The result there is they get briefed/cleared in, rather than kept on the outside where their curiosity might blow things up.
More info here for those that don't want to read the book: https://www.nytimes.com/1998/11/08/us/a-tale-of-daring-ameri...
Edit: The pod ended up on display in the Ministry of Security's museum in Moscow.
He made mention of his days on the Mississippi River and the occasional "Underwater cable - Do not drag anchor" signs that dot the riverside. When asked, "What? You mean we should look for signs that say 'Underwater cable - Do not drag anchor' written in Russian?"
His answer was pretty much "Yes, that's exactly what we should do."
Craven was a colorful character and worth anyone's time to look up more on his contributions. I'll second the recommendation to the book "Blind Man's Bluff."
Spend $40k to blow a multi million (billion?) dollar operation. That's a pretty good return on investment for the KGB.
> It remains unclear why it took the Soviets so long, although a plausible explanation is that it was used to feed disinformation to U.S. defense intelligence.[original research?]
Reading one of the memoirs of Victor Cherkashin, an ex-KGB officer they were certainly fond of running double agents and feeding disinformation in the process. Well I guess that's a standard spy tactic I suppose. Another reason was probably to not betray Pelton.
Also Cherkashin was working in the Russian Embassy in DC at the time and he recalls the story in his book. After Pelton walked in and was debriefed, they suspected he was probably followed. So they dressed him as a delivery/service person, shoved him into a van and drove away. Apparently it worked because FBI was unable to follow and discover him. He was found later, when he was betrayed by a defector.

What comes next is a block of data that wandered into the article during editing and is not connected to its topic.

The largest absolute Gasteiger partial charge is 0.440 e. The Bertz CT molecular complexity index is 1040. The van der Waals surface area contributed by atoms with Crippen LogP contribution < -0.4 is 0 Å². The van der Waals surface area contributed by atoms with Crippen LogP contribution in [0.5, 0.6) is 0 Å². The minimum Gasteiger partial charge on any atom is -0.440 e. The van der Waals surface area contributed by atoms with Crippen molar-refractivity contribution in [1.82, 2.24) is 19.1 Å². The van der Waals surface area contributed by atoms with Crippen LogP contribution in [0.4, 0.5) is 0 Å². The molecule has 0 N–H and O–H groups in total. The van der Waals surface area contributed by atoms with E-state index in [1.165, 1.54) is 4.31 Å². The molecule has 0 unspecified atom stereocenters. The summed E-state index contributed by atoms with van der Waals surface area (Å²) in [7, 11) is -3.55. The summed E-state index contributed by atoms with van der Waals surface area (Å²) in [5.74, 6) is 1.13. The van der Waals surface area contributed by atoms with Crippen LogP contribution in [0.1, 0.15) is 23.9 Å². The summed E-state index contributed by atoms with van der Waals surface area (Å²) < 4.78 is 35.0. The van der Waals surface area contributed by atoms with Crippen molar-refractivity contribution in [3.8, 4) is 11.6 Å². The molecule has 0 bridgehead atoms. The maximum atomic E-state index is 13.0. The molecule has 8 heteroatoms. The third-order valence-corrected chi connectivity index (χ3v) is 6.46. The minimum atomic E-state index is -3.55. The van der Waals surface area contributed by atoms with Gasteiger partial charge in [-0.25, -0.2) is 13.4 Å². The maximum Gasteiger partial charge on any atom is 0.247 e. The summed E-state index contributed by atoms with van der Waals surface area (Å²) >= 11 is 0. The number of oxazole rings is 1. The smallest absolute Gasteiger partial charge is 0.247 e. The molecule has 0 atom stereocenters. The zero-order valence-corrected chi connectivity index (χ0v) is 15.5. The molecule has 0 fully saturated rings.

For closed economies (e.g. the Soviet Bloc), foreign reserves were non-trivial to acquire.
That said, it's still a bargain. But that's why every country has spies!
What has always amazed me is how trivially cheaply most treason is paid for; it's almost always ego driven or blackmail driven, not outright "cash for secrets".
> What Causes Someone to Spy or Leak?
> "Crises and vulnerability together intensify emotions, undermine already compromised judgment, and galvanize impulses to seize opportunities to obtain escape or relief through ill-judged negative conduct. People in this state are ready targets for manipulation and recruitment for espionage. They are also primed for behavior such as leaking, if they believe it will bring them respite and reward."
 [PDF] https://www.cia.gov/library/center-for-the-study-of-intellig...
And titanium, lots of which they inadvertently sold to CIA front-companies for use on the A-12 / SR-71.
When NASA started to scrap a warehouseful of 71 spares, that included many tons of Soviet titanium bar stock which the Air Force whisked off to Tinker AFB for future use.
Nachrichten-Fern-Aufkl-Kp 621 and Hauptmann Alfred Seebohm were pivotal for DAK actions. There were some similar units on other fronts, but this one was particularly well documented.
I assume they're referring to an RTG, where heat is generated by natural decay.
Earlier the article specifically mentions the storage medium being tape, and that they were replaced on a monthly basis. Perhaps the larger capacity versions were also tape? Was that the only realistic option at the time in such a situation, deep underwater with a requirement for large storage capacity?
My question is, who fines you a hundred bucks after sentencing you for life 3 times over (plus 10 years on the top of that, as was the case) :)
Does this imply that they made the whole crew commit suicide via the charges?